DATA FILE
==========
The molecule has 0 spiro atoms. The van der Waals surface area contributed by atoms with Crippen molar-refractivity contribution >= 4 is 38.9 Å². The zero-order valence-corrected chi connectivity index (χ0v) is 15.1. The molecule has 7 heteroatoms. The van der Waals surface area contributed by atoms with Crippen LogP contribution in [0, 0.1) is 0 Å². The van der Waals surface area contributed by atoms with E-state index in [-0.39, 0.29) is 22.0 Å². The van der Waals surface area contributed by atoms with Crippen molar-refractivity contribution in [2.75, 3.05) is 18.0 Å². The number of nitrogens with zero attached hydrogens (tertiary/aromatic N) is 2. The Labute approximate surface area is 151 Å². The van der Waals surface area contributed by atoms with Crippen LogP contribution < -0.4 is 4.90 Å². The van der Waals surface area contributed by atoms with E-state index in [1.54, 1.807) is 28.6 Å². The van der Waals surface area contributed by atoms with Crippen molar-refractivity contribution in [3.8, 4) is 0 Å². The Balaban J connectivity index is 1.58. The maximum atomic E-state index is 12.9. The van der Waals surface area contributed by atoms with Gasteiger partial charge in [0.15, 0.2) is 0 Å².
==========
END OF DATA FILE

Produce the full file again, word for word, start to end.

The molecule has 0 spiro atoms. The van der Waals surface area contributed by atoms with Crippen molar-refractivity contribution >= 4 is 38.9 Å². The zero-order valence-corrected chi connectivity index (χ0v) is 15.1. The molecule has 7 heteroatoms. The van der Waals surface area contributed by atoms with Crippen LogP contribution in [0, 0.1) is 0 Å². The van der Waals surface area contributed by atoms with E-state index in [-0.39, 0.29) is 22.0 Å². The van der Waals surface area contributed by atoms with Crippen molar-refractivity contribution in [2.75, 3.05) is 18.0 Å². The number of nitrogens with zero attached hydrogens (tertiary/aromatic N) is 2. The Labute approximate surface area is 151 Å². The van der Waals surface area contributed by atoms with Crippen LogP contribution < -0.4 is 4.90 Å². The van der Waals surface area contributed by atoms with E-state index in [1.54, 1.807) is 28.6 Å². The van der Waals surface area contributed by atoms with Crippen molar-refractivity contribution in [3.8, 4) is 0 Å². The Balaban J connectivity index is 1.58. The maximum atomic E-state index is 12.9. The van der Waals surface area contributed by atoms with Gasteiger partial charge in [0.15, 0.2) is 0 Å².